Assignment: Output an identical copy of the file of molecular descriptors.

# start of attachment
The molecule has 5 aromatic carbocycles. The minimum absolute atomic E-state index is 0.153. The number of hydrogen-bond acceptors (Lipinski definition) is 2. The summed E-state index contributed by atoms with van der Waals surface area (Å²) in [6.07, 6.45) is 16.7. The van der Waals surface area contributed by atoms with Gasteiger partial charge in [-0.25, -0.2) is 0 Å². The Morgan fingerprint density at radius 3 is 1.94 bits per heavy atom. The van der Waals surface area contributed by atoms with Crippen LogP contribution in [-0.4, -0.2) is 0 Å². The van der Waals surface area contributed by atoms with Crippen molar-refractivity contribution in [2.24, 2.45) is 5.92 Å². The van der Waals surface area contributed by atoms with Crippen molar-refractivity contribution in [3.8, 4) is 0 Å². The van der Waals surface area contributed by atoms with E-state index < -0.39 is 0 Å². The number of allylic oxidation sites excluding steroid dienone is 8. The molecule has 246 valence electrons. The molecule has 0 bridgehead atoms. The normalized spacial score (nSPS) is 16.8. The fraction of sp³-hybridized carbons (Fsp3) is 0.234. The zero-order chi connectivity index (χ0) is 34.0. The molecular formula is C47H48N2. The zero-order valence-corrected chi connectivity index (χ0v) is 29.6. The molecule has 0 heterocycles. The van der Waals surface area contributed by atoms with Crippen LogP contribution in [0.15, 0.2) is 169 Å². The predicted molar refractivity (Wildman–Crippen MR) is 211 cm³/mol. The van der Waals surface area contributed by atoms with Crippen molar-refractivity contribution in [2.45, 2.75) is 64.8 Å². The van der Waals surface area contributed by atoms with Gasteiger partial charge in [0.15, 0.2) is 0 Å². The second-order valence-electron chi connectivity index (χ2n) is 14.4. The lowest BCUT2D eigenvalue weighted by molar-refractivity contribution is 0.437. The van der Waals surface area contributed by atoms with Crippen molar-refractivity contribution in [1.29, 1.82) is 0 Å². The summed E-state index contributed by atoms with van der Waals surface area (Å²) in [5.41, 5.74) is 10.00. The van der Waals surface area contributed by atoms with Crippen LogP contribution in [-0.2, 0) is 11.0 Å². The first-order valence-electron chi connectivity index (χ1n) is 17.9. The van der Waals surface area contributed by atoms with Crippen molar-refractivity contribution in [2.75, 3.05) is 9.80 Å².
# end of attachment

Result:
The molecule has 5 aromatic carbocycles. The minimum absolute atomic E-state index is 0.153. The number of hydrogen-bond acceptors (Lipinski definition) is 2. The summed E-state index contributed by atoms with van der Waals surface area (Å²) in [6.07, 6.45) is 16.7. The van der Waals surface area contributed by atoms with Gasteiger partial charge in [-0.25, -0.2) is 0 Å². The Morgan fingerprint density at radius 3 is 1.94 bits per heavy atom. The van der Waals surface area contributed by atoms with Crippen LogP contribution in [-0.4, -0.2) is 0 Å². The van der Waals surface area contributed by atoms with Crippen molar-refractivity contribution in [2.24, 2.45) is 5.92 Å². The van der Waals surface area contributed by atoms with Crippen molar-refractivity contribution in [3.8, 4) is 0 Å². The van der Waals surface area contributed by atoms with E-state index < -0.39 is 0 Å². The number of allylic oxidation sites excluding steroid dienone is 8. The molecule has 246 valence electrons. The molecule has 0 bridgehead atoms. The normalized spacial score (nSPS) is 16.8. The fraction of sp³-hybridized carbons (Fsp3) is 0.234. The zero-order chi connectivity index (χ0) is 34.0. The molecular formula is C47H48N2. The zero-order valence-corrected chi connectivity index (χ0v) is 29.6. The molecule has 0 heterocycles. The van der Waals surface area contributed by atoms with Crippen LogP contribution in [0.15, 0.2) is 169 Å². The predicted molar refractivity (Wildman–Crippen MR) is 211 cm³/mol. The van der Waals surface area contributed by atoms with Crippen molar-refractivity contribution in [2.45, 2.75) is 64.8 Å². The van der Waals surface area contributed by atoms with Gasteiger partial charge in [0.15, 0.2) is 0 Å². The second-order valence-electron chi connectivity index (χ2n) is 14.4. The lowest BCUT2D eigenvalue weighted by molar-refractivity contribution is 0.437. The van der Waals surface area contributed by atoms with Crippen molar-refractivity contribution in [1.29, 1.82) is 0 Å². The summed E-state index contributed by atoms with van der Waals surface area (Å²) in [5.41, 5.74) is 10.00. The van der Waals surface area contributed by atoms with Crippen LogP contribution in [-0.2, 0) is 11.0 Å². The first-order valence-electron chi connectivity index (χ1n) is 17.9. The van der Waals surface area contributed by atoms with Crippen molar-refractivity contribution in [2.75, 3.05) is 9.80 Å².